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Car thefts on the rise in the Quad Cities; police warn stolen vehicles are often used to commit other crimes

DAVENPORT, Iowa — Year over year, car thefts have increased in the Quad Cities.

On Monday, the Davenport Police Department and other law enforcement agencies from the Quad Cities launched the “Lock It Down, QC” campaign, which is a method of trying to prevent these crimes from happening.

“Vehicle thefts are an almost 100% preventable crime,” said Davenport Police Chief Paul Sikorski.  “We are pleading with the Quad City region to please take this seriously and lock your vehicles, never leave your car running unattended and never leave your keys in your car.”

From 2019 to 2020, car thefts are up 14.5%, according to a statement from the Davenport Police Department.  Quad Cities-wide, more than 70 cars have been stolen in the month of December alone; 25 of those cars were stolen two days in a row with 11 and then 14 thefts reported each day.

Police say a stolen car can often be a gateway to another crime, including homicide.

“Stolen vehicles don’t just impact the vehicle owner, but also impact our community as a whole when these vehicles are used to commit other crimes,” said Rock Island Police Chief, Jeff VenHuizen.  “The simple act of locking your vehicle can help keep our entire community safe.”

A car theft is often considered a crime of opportunity.  Law enforcement agencies say three steps can help prevent your car from being taken:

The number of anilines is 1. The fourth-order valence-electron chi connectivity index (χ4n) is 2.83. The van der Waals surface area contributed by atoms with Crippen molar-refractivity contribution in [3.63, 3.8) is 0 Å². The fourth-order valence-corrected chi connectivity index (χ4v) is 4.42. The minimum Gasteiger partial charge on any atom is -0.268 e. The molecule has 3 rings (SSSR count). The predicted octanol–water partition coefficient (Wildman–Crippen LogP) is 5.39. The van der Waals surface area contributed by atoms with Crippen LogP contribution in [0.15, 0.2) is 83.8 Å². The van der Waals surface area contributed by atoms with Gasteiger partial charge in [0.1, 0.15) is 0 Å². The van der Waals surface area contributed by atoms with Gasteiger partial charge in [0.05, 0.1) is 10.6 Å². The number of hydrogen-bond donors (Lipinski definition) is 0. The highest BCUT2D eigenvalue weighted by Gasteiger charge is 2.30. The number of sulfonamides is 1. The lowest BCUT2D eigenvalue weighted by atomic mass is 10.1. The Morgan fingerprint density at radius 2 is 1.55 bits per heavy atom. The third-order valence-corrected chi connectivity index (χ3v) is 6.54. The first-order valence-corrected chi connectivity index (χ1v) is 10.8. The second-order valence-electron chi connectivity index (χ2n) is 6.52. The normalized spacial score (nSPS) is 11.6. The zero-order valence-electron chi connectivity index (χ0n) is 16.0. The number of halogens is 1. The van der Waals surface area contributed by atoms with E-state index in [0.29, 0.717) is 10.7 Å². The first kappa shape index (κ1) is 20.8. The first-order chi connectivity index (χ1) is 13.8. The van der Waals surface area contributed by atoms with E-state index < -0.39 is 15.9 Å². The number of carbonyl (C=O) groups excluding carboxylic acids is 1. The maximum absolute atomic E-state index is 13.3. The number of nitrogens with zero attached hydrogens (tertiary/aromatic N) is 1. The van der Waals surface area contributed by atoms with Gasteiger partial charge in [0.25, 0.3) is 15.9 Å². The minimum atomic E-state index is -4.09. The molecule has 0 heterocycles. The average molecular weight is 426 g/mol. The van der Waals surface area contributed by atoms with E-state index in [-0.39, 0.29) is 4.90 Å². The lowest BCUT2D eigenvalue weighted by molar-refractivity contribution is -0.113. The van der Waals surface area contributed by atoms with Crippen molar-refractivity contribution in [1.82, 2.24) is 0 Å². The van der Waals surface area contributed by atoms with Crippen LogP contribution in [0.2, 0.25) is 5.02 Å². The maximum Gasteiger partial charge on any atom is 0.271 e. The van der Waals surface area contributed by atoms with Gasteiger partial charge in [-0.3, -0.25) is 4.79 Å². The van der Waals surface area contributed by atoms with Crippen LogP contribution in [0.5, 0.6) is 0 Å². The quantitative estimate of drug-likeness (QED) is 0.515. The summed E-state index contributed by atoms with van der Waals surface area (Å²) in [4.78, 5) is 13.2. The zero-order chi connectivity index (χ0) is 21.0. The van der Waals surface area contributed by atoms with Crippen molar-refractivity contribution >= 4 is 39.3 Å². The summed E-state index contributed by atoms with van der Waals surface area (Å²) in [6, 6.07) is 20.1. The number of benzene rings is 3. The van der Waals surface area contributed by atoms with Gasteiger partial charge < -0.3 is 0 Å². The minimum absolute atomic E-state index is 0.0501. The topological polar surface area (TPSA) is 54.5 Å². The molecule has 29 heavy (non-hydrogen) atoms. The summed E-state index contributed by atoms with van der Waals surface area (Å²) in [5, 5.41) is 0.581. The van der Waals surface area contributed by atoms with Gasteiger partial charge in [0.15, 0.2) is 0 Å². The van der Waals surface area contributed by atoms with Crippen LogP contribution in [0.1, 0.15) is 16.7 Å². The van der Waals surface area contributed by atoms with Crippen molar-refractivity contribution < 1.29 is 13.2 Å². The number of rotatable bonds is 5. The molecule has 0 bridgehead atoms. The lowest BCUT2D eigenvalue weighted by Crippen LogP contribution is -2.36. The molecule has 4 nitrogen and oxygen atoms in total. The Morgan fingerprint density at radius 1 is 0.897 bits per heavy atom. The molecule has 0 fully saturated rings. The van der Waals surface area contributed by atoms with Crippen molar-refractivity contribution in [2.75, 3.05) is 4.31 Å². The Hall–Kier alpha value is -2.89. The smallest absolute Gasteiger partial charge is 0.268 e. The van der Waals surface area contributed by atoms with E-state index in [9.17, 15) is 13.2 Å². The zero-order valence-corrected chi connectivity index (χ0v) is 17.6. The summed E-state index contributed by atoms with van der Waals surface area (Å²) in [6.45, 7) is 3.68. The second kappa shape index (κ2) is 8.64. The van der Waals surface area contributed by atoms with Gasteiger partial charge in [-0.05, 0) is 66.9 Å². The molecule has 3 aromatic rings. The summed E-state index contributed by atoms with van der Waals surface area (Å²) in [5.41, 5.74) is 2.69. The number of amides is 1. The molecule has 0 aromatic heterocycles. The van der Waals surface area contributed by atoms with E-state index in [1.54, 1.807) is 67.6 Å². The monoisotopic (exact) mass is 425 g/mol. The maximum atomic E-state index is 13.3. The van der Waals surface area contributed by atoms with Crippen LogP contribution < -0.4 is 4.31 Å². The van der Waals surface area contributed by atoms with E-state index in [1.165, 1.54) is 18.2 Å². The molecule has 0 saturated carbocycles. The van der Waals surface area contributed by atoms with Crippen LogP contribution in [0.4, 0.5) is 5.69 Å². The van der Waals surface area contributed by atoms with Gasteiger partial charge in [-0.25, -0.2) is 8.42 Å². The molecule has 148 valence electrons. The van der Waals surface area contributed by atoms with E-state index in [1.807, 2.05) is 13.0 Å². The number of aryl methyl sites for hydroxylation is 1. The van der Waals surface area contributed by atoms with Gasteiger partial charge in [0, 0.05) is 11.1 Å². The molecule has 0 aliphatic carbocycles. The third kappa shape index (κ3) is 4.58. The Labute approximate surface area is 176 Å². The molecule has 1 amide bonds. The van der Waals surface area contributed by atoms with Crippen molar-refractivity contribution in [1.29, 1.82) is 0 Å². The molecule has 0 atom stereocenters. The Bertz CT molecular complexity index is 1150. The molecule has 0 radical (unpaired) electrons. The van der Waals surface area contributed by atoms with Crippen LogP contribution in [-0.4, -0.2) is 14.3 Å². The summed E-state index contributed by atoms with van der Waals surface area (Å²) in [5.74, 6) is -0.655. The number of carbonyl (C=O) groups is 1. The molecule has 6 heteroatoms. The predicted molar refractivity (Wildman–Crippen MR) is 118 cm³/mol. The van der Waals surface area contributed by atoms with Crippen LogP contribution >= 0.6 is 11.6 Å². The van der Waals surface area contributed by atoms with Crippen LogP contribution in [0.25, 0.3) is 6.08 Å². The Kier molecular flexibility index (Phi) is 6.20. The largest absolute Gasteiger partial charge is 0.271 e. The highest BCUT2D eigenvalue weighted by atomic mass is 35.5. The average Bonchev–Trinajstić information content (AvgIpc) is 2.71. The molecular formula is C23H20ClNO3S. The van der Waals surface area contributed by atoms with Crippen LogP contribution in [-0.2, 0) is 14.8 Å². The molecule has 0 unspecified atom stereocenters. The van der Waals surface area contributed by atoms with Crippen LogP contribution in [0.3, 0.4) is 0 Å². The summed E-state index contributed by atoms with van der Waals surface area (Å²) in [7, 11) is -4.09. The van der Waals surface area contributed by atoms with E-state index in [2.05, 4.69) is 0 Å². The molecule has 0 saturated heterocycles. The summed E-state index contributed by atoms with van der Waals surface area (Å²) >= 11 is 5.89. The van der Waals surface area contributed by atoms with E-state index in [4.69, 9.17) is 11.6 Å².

1. Never leave your car running, even if you have your fob
  2. Always lock your car
  3. Never leave your keys in your car

Years earlier, the Davenport Police Department launched a “Lock It Up” campaign.  Police on Monday said they saw a decrease in car thefts with that campaign.

Donna Mosley of Moline says she never expected to have her car stolen, but on Dec. 12 it was taken while she was spending the night at her boyfriend’s house. She says the car was unlocked at the time.

“It blew my mind. I couldn’t believe it. It felt like it was a dream,” said Mosley.

Her car was eventually located by police nearly a week later in West Davenport, but it had a bullet hole on the driver’s side, two flat tires and missing keys. Police held the car for an additional three days, to confirm the car hadn’t been used in an incident in East Moline.

For Mosley, who works as a delivery driver, losing her car meant losing her job as well. Even now that she has her car back, she says she can’t afford to fix all the damage done to it – especially without the income of her delivery position.

“It’s stressful, but I’m just taking it day by day and hopefully I’ll get back on the road again,” she said.

Besides fixing the hole and replacing the tires, Mosley says she needs to replace the ignition switch – a nearly $400 bill – since her key is still missing. Her purse was in the car at the time of the theft, and whoever took it had access to her ID and address.

“I can’t have them come to my house and steal my car again. I have to change my keys,” explained Mosley. “You don’t expect your car to be gone the next day. You don’t expect somebody to take your car like that. It’s hard, it took a lot of my income.”

The following police departments are taking part in the “Lock It Down, QC” campaign:

  • Davenport Police
  • Bettendorf Police
  • Rock Island Police
  • Moline Police
  • Iowa State Patrol
  • Rock Island County Sheriff
  • Colona Police
  • Albany Police
  • Blue Grass Police
  • Buffalo Police
  • Walcott Police
  • LeClaire Police
  • Eldridge Police
  • Princeton Police
  • McCausland Police
  • Scott County Sheriff
  • Galesburg Police
  • Geneseo Police
  • East Moline Police
  • DeWitt Police
  • Illinois State Police
  • Muscatine Police
  • Whiteside County Sheriff’s Office
  • Muscatine County Sheriff

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